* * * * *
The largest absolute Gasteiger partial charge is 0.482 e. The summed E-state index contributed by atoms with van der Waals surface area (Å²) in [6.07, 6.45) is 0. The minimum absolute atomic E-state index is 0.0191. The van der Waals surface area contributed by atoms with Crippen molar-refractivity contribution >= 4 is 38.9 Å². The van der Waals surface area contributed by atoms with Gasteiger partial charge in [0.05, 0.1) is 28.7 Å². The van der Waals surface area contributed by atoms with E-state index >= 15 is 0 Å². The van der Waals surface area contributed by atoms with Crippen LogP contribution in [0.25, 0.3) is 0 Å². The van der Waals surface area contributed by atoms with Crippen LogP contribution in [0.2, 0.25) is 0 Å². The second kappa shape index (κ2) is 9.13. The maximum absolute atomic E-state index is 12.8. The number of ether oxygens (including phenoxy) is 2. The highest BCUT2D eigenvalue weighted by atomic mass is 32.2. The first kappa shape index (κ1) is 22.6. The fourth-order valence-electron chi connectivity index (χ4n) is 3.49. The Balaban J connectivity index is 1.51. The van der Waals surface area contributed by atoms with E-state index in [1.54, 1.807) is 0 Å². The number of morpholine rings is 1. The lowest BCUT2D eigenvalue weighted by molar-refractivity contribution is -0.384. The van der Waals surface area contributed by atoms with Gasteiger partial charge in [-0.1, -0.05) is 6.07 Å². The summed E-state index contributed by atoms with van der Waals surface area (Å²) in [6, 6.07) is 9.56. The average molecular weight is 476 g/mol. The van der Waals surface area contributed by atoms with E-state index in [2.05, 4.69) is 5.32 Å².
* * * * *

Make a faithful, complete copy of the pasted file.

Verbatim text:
The largest absolute Gasteiger partial charge is 0.482 e. The summed E-state index contributed by atoms with van der Waals surface area (Å²) in [6.07, 6.45) is 0. The minimum absolute atomic E-state index is 0.0191. The van der Waals surface area contributed by atoms with Crippen molar-refractivity contribution >= 4 is 38.9 Å². The van der Waals surface area contributed by atoms with Gasteiger partial charge in [0.05, 0.1) is 28.7 Å². The van der Waals surface area contributed by atoms with E-state index >= 15 is 0 Å². The van der Waals surface area contributed by atoms with Crippen LogP contribution in [0.25, 0.3) is 0 Å². The van der Waals surface area contributed by atoms with Crippen LogP contribution in [0.2, 0.25) is 0 Å². The second kappa shape index (κ2) is 9.13. The maximum absolute atomic E-state index is 12.8. The number of ether oxygens (including phenoxy) is 2. The highest BCUT2D eigenvalue weighted by atomic mass is 32.2. The first kappa shape index (κ1) is 22.6. The fourth-order valence-electron chi connectivity index (χ4n) is 3.49. The Balaban J connectivity index is 1.51. The van der Waals surface area contributed by atoms with E-state index in [1.54, 1.807) is 0 Å². The number of morpholine rings is 1. The lowest BCUT2D eigenvalue weighted by molar-refractivity contribution is -0.384. The van der Waals surface area contributed by atoms with Gasteiger partial charge in [-0.1, -0.05) is 6.07 Å². The summed E-state index contributed by atoms with van der Waals surface area (Å²) in [6, 6.07) is 9.56. The average molecular weight is 476 g/mol. The van der Waals surface area contributed by atoms with E-state index in [2.05, 4.69) is 5.32 Å².